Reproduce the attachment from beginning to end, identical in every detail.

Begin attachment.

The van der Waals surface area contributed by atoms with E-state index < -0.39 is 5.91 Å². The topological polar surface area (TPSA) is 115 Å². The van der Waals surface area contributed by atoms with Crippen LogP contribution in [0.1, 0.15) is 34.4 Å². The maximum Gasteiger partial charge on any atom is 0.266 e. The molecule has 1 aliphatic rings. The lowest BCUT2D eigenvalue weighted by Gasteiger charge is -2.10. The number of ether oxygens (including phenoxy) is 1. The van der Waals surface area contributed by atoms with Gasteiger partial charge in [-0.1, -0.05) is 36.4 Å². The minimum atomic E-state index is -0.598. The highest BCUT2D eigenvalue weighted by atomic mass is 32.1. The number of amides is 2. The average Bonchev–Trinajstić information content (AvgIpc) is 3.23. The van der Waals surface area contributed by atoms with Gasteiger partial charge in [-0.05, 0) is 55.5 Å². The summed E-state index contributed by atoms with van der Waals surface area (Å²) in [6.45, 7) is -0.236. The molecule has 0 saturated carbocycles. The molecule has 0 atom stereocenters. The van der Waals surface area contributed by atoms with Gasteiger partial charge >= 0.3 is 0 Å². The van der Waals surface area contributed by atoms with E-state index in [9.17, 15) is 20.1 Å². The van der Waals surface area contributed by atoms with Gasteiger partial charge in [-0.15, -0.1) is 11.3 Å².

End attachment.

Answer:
The van der Waals surface area contributed by atoms with E-state index < -0.39 is 5.91 Å². The topological polar surface area (TPSA) is 115 Å². The van der Waals surface area contributed by atoms with Crippen LogP contribution in [0.1, 0.15) is 34.4 Å². The maximum Gasteiger partial charge on any atom is 0.266 e. The molecule has 1 aliphatic rings. The lowest BCUT2D eigenvalue weighted by Gasteiger charge is -2.10. The number of ether oxygens (including phenoxy) is 1. The van der Waals surface area contributed by atoms with Gasteiger partial charge in [-0.1, -0.05) is 36.4 Å². The minimum atomic E-state index is -0.598. The highest BCUT2D eigenvalue weighted by atomic mass is 32.1. The number of amides is 2. The average Bonchev–Trinajstić information content (AvgIpc) is 3.23. The van der Waals surface area contributed by atoms with Gasteiger partial charge in [-0.05, 0) is 55.5 Å². The summed E-state index contributed by atoms with van der Waals surface area (Å²) in [6.45, 7) is -0.236. The molecule has 0 saturated carbocycles. The molecule has 0 atom stereocenters. The van der Waals surface area contributed by atoms with Gasteiger partial charge >= 0.3 is 0 Å². The van der Waals surface area contributed by atoms with E-state index in [9.17, 15) is 20.1 Å². The van der Waals surface area contributed by atoms with Gasteiger partial charge in [-0.15, -0.1) is 11.3 Å².